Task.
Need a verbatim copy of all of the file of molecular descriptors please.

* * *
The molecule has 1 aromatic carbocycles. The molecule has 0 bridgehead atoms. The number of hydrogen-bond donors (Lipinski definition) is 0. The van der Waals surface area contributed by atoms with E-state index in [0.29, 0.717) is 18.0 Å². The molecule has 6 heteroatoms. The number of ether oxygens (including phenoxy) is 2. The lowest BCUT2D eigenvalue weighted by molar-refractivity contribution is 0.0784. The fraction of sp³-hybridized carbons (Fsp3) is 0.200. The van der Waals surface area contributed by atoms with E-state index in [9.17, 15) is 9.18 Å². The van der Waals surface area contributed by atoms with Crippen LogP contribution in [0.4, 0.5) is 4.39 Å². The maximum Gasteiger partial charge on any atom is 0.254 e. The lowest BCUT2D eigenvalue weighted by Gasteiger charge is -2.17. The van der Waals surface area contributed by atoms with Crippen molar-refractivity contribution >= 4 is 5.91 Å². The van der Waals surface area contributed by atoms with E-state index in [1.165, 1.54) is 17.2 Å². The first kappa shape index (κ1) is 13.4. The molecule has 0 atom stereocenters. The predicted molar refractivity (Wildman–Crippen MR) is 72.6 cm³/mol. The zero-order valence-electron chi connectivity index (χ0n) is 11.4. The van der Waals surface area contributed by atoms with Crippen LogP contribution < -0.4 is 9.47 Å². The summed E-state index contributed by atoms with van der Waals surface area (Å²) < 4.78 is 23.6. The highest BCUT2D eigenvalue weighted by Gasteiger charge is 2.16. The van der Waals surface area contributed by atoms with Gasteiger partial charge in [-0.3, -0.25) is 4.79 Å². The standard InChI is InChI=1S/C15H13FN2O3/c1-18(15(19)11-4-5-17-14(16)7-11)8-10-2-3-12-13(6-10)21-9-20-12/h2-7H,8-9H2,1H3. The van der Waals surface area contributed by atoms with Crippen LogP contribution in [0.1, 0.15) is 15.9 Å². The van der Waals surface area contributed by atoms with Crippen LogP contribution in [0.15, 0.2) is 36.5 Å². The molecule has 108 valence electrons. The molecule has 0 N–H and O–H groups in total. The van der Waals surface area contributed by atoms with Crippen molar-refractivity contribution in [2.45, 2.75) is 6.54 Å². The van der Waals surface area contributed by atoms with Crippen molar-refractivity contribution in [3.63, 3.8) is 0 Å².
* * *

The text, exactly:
The molecule has 1 aromatic carbocycles. The molecule has 0 bridgehead atoms. The number of hydrogen-bond donors (Lipinski definition) is 0. The van der Waals surface area contributed by atoms with E-state index in [0.29, 0.717) is 18.0 Å². The molecule has 6 heteroatoms. The number of ether oxygens (including phenoxy) is 2. The lowest BCUT2D eigenvalue weighted by molar-refractivity contribution is 0.0784. The fraction of sp³-hybridized carbons (Fsp3) is 0.200. The van der Waals surface area contributed by atoms with E-state index in [9.17, 15) is 9.18 Å². The van der Waals surface area contributed by atoms with Crippen LogP contribution in [0.4, 0.5) is 4.39 Å². The maximum Gasteiger partial charge on any atom is 0.254 e. The lowest BCUT2D eigenvalue weighted by Gasteiger charge is -2.17. The van der Waals surface area contributed by atoms with Crippen molar-refractivity contribution >= 4 is 5.91 Å². The van der Waals surface area contributed by atoms with E-state index in [1.165, 1.54) is 17.2 Å². The first kappa shape index (κ1) is 13.4. The molecule has 0 atom stereocenters. The predicted molar refractivity (Wildman–Crippen MR) is 72.6 cm³/mol. The zero-order valence-electron chi connectivity index (χ0n) is 11.4. The van der Waals surface area contributed by atoms with Crippen LogP contribution < -0.4 is 9.47 Å². The summed E-state index contributed by atoms with van der Waals surface area (Å²) < 4.78 is 23.6. The highest BCUT2D eigenvalue weighted by Gasteiger charge is 2.16. The van der Waals surface area contributed by atoms with Gasteiger partial charge in [-0.3, -0.25) is 4.79 Å². The standard InChI is InChI=1S/C15H13FN2O3/c1-18(15(19)11-4-5-17-14(16)7-11)8-10-2-3-12-13(6-10)21-9-20-12/h2-7H,8-9H2,1H3. The van der Waals surface area contributed by atoms with Crippen LogP contribution in [0.1, 0.15) is 15.9 Å². The van der Waals surface area contributed by atoms with Crippen LogP contribution in [0.15, 0.2) is 36.5 Å². The molecule has 108 valence electrons. The molecule has 0 N–H and O–H groups in total. The van der Waals surface area contributed by atoms with Crippen molar-refractivity contribution in [2.45, 2.75) is 6.54 Å². The van der Waals surface area contributed by atoms with Crippen molar-refractivity contribution in [3.63, 3.8) is 0 Å².